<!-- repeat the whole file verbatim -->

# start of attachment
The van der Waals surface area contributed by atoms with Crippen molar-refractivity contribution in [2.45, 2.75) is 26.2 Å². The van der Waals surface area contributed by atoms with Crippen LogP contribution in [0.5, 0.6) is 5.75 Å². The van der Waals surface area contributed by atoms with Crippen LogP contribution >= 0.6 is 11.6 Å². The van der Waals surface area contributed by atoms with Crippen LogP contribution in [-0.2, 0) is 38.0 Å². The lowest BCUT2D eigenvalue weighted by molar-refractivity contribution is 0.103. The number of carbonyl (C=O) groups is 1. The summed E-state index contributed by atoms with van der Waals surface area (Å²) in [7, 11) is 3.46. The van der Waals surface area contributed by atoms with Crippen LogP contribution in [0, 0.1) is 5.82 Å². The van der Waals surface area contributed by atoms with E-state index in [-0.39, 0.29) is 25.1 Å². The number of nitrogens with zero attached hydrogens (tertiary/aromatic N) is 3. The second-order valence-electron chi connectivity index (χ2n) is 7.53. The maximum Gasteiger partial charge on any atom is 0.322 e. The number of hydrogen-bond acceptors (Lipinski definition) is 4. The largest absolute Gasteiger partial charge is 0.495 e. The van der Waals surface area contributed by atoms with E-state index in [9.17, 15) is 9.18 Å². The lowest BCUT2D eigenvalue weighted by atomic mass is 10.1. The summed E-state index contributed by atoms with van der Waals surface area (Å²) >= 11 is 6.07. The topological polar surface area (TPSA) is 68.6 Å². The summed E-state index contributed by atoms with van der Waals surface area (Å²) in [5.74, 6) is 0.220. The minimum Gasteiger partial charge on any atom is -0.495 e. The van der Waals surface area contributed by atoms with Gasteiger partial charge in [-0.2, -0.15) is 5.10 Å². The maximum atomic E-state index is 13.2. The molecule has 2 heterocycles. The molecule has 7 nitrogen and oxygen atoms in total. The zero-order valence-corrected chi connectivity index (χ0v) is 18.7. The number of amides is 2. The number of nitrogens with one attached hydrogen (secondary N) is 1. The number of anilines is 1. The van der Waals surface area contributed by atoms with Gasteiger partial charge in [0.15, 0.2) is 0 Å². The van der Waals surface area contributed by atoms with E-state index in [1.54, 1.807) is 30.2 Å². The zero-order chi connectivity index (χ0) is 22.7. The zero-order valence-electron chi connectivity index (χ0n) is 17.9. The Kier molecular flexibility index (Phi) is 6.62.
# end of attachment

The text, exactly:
The van der Waals surface area contributed by atoms with Crippen molar-refractivity contribution in [2.45, 2.75) is 26.2 Å². The van der Waals surface area contributed by atoms with Crippen LogP contribution in [0.5, 0.6) is 5.75 Å². The van der Waals surface area contributed by atoms with Crippen LogP contribution >= 0.6 is 11.6 Å². The van der Waals surface area contributed by atoms with Crippen LogP contribution in [-0.2, 0) is 38.0 Å². The lowest BCUT2D eigenvalue weighted by molar-refractivity contribution is 0.103. The number of carbonyl (C=O) groups is 1. The summed E-state index contributed by atoms with van der Waals surface area (Å²) in [7, 11) is 3.46. The van der Waals surface area contributed by atoms with Crippen LogP contribution in [0, 0.1) is 5.82 Å². The van der Waals surface area contributed by atoms with E-state index in [-0.39, 0.29) is 25.1 Å². The number of nitrogens with zero attached hydrogens (tertiary/aromatic N) is 3. The second-order valence-electron chi connectivity index (χ2n) is 7.53. The maximum Gasteiger partial charge on any atom is 0.322 e. The number of hydrogen-bond acceptors (Lipinski definition) is 4. The largest absolute Gasteiger partial charge is 0.495 e. The van der Waals surface area contributed by atoms with E-state index in [9.17, 15) is 9.18 Å². The lowest BCUT2D eigenvalue weighted by atomic mass is 10.1. The summed E-state index contributed by atoms with van der Waals surface area (Å²) >= 11 is 6.07. The topological polar surface area (TPSA) is 68.6 Å². The summed E-state index contributed by atoms with van der Waals surface area (Å²) in [5.74, 6) is 0.220. The minimum Gasteiger partial charge on any atom is -0.495 e. The van der Waals surface area contributed by atoms with Gasteiger partial charge in [-0.2, -0.15) is 5.10 Å². The maximum atomic E-state index is 13.2. The molecule has 2 heterocycles. The molecule has 7 nitrogen and oxygen atoms in total. The zero-order valence-corrected chi connectivity index (χ0v) is 18.7. The number of amides is 2. The number of nitrogens with one attached hydrogen (secondary N) is 1. The number of anilines is 1. The van der Waals surface area contributed by atoms with Gasteiger partial charge in [0.15, 0.2) is 0 Å². The van der Waals surface area contributed by atoms with E-state index in [1.54, 1.807) is 30.2 Å². The zero-order chi connectivity index (χ0) is 22.7. The zero-order valence-electron chi connectivity index (χ0n) is 17.9. The Kier molecular flexibility index (Phi) is 6.62.